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Who Are the Most Innovative Minnesota Medtech Week Exhibitors?

Our editors have picked the 10 semifinalists for the Minnesota Medtech Week Innovation Prize. Help us narrow down the group to five finalists.

Chris Newmarker

From an affordable, professional-grade desktop 3-D printer to better coatings and materials to  highly precise welders, there are a wide array of innovations among the 10 Minnesota Medtech Week exhibitors who are semifinalists for the Minnesota Medtech Week Innovation Prize.

We'd like help from you, our readers, to help pick the five finalists. So read more about the 10 semifinalists below, and then vote in our survey.

Compounding Solutions (Booth #1257)

A Friction-Reducing Additive

Compounding Solutions in September 2014 introduced its Mobilize lubricious, friction-reducing additive, which it boasts can produce a 20-40% reduction in friction. Such reduced friction can reduce the amount of force required to insert or retract a device.

Mobilize can even allow the potential removal of FEP, PTFE, or HDPE liners during device processing, and can cut costs in half compared to traditional processes that utilize PTFE liners and hydrophilic coatings, according to the Lewiston, ME-based company.

Formlabs (Booth #311)

An Affordable Professional-Grade Desktop 3-D Printer

Formlabs--the four-year-old 3-D printer company that raised nearly $3 million in a Kickstarter campaign--is touting its new Form 2 stereolithographic 3-D printer as ideal for creating medical device prototypes. The Form 2 is a professional-grade desktop 3-D printer that costs only a few thousand dollars.

The Form 2 excels at producing intricate parts, thanks in part to its ability to use laser light to cure resin. TechCrunch referred to the Form 2 as the first refined consumer-grade SLA printer.

Heraeus Medical Components (Booth #1205)

"Printing" Complex Electronics Encapsulated in Ceramic

Heraeus Medical Components (St. Paul, MN) says its CerMet technology could enable ever tinier implantable medical devices, including biosensors. The reason is that CerMet moves way beyond the older labor-intensive methods of brazing several individual metal pins into an insulating ceramic, according to Heraeus. Instead, a multi-layered printing process creates conductive, even 3-dimensional-shaped, channels into a ceramic matrix.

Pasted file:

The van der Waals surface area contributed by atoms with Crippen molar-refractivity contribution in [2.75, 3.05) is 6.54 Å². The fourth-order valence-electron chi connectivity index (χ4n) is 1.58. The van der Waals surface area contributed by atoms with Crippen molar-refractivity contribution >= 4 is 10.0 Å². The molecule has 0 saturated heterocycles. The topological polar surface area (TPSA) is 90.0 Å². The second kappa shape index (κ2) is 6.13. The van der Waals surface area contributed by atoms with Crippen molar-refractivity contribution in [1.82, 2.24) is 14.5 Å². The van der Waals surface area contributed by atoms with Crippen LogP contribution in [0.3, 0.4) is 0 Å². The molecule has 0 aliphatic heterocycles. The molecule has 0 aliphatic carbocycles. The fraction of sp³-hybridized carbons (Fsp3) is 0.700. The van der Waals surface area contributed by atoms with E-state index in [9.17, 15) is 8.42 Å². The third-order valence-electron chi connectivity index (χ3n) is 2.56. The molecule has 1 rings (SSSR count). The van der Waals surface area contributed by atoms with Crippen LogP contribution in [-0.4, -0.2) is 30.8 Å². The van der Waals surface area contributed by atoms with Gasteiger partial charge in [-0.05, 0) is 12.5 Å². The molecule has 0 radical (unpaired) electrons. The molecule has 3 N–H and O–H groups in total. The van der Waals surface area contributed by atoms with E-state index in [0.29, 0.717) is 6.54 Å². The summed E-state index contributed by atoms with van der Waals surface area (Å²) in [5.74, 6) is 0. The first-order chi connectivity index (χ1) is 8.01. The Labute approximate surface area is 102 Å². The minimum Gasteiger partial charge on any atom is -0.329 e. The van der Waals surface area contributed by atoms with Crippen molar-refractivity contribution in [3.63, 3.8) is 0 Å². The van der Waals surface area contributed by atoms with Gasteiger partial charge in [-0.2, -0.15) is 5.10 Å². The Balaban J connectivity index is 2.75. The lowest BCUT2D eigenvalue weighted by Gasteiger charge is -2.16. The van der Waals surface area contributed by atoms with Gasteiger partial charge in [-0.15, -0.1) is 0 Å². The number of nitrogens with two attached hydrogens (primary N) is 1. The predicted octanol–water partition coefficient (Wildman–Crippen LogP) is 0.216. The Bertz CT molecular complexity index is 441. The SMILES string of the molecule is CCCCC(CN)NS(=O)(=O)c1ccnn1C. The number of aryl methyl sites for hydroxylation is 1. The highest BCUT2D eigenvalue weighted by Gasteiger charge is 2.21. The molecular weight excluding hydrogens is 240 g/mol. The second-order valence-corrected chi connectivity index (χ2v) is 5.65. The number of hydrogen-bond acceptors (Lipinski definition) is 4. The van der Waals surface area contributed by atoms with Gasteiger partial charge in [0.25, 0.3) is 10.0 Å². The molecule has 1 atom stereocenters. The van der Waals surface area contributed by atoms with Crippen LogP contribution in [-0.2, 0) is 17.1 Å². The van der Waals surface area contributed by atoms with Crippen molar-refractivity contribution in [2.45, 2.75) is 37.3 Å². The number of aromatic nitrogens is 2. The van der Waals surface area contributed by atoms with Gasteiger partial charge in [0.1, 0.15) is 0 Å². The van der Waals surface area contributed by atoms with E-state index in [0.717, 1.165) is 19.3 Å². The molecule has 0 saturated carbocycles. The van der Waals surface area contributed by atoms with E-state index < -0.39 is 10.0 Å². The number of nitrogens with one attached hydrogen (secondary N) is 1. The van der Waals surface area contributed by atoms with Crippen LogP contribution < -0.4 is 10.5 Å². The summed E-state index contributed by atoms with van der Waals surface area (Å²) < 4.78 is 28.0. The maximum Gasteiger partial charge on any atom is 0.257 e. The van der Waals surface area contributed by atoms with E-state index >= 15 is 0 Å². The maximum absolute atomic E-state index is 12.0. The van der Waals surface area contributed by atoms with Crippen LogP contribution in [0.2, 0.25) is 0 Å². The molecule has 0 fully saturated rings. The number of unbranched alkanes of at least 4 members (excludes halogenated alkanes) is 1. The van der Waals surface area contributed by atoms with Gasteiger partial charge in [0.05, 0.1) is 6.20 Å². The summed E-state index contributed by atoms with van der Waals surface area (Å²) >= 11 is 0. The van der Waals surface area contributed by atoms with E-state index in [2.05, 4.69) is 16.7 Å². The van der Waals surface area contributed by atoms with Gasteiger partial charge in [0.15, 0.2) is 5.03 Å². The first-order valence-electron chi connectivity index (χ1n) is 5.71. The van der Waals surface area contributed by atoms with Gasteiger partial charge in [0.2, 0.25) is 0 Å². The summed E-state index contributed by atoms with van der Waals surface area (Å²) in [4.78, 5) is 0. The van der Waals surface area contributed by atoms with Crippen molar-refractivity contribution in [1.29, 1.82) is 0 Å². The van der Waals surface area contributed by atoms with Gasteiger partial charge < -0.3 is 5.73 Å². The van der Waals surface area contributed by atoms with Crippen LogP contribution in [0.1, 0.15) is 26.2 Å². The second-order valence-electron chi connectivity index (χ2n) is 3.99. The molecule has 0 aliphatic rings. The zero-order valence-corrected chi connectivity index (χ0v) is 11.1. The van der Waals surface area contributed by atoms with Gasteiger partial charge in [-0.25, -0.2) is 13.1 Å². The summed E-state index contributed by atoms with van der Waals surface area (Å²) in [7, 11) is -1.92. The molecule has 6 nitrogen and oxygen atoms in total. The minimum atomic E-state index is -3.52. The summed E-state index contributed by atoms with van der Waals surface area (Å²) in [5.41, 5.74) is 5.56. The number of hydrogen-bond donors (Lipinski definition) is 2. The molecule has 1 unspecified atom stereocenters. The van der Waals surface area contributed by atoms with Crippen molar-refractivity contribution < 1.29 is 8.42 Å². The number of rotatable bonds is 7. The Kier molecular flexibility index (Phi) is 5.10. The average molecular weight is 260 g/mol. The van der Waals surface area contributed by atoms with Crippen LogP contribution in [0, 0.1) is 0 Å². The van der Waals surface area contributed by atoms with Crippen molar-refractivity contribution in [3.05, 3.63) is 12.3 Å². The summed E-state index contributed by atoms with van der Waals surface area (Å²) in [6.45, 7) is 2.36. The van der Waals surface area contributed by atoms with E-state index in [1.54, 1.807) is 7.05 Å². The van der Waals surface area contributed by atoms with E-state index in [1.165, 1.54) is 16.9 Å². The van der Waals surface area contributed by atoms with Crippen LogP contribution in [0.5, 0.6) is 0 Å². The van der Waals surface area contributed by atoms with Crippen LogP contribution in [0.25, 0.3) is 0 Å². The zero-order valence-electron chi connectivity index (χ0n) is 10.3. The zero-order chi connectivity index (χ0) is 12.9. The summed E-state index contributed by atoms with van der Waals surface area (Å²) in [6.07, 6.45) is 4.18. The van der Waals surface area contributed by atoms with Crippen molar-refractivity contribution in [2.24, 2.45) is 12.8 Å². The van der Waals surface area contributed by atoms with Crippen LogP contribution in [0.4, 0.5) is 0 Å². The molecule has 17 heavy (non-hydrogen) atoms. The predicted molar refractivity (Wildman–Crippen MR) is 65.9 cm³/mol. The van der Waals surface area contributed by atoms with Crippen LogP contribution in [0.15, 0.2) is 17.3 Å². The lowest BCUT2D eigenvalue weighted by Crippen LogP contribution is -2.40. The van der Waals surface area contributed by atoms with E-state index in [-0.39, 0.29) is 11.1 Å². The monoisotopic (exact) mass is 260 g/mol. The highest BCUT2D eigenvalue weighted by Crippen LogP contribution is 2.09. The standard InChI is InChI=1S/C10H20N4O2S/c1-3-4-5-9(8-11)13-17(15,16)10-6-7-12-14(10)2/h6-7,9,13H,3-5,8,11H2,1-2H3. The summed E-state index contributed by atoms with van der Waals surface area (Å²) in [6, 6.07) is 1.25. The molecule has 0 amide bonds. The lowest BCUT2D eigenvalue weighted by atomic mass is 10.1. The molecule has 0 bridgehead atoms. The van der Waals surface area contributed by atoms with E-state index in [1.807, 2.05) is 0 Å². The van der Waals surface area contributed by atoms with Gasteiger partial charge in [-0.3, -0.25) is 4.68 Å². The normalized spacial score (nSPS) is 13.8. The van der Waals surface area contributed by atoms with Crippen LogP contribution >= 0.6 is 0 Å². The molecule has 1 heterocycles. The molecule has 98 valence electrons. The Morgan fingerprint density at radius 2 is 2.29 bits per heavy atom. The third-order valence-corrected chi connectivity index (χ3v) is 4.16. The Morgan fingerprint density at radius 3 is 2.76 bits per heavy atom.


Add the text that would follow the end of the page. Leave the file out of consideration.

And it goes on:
"Our innovation is enabled by a novel biocompatible platinum-based CerMet paste," Heraeus says. "The paste is filled into the cavities of a ceramic sheet using a state-of-the-art printing procedure--even [3-D printing] methods could be applied. After printing, the filled sheets are stacked, laminated, and co-fired to yield a hermetically tight and highly robust compound. Finally, individual parts are singularized and are ready for integration into a housing or a ferrule."

Feedthroughs are but one example of how Cermet is a leap forward, according to Heraeus: "Imagine a feedthrough with hundreds of conductive paths in an area as small as your thumbnail. Imagine a three-dimensional feedthrough with bifurcated or angled conductive paths. Imagine a feedthrough as small as the tip of a ballpoint pen."

HiQ_MEDIALOG welding

 
(Image courtesy of Herrmann Ultrasonics)

Herrmann Ultrasonics (Booth #1650)

A Highly Precise Ultrasonic Welder

The Bartlett, IL-based ultrasonic welding machine company will be demonstrating its new HiQ MEDIALOG ultrasonic welding machine, launched in September 2015. Herrmann describes the machine as perfect for welding tiny plastic medical technology or microelectronics parts--an important need considering the miniaturization trend taking place in medtech.

With the HiQ MEDIALOG, Herrmann has been able to achieve repeatable welds with low welding forces of 5 Newton (before the lower level has always been a maximum of 20 Newton). Herrmann Ultrasonics Soft-Touch technology makes it possible to slow down the sonotrode right before it touches the part, enabling a soft and clean weld joint.

Machine Control Specialists (Booth #826)

An Entirely Automatic Machine for Coiling Springs Around a Catheter

The "holy grail" of delivery catheter manufacturing has been to automatically wrap a spring around a catheter with proper pitch and tension--with no human intervention, according to Machine Control Specialists. The Roselle, IL-based company claims to have done exactly that with its Model 105DC direct mandrel coiler, introduced just a year ago at the 2014 MD&M Minneapolis.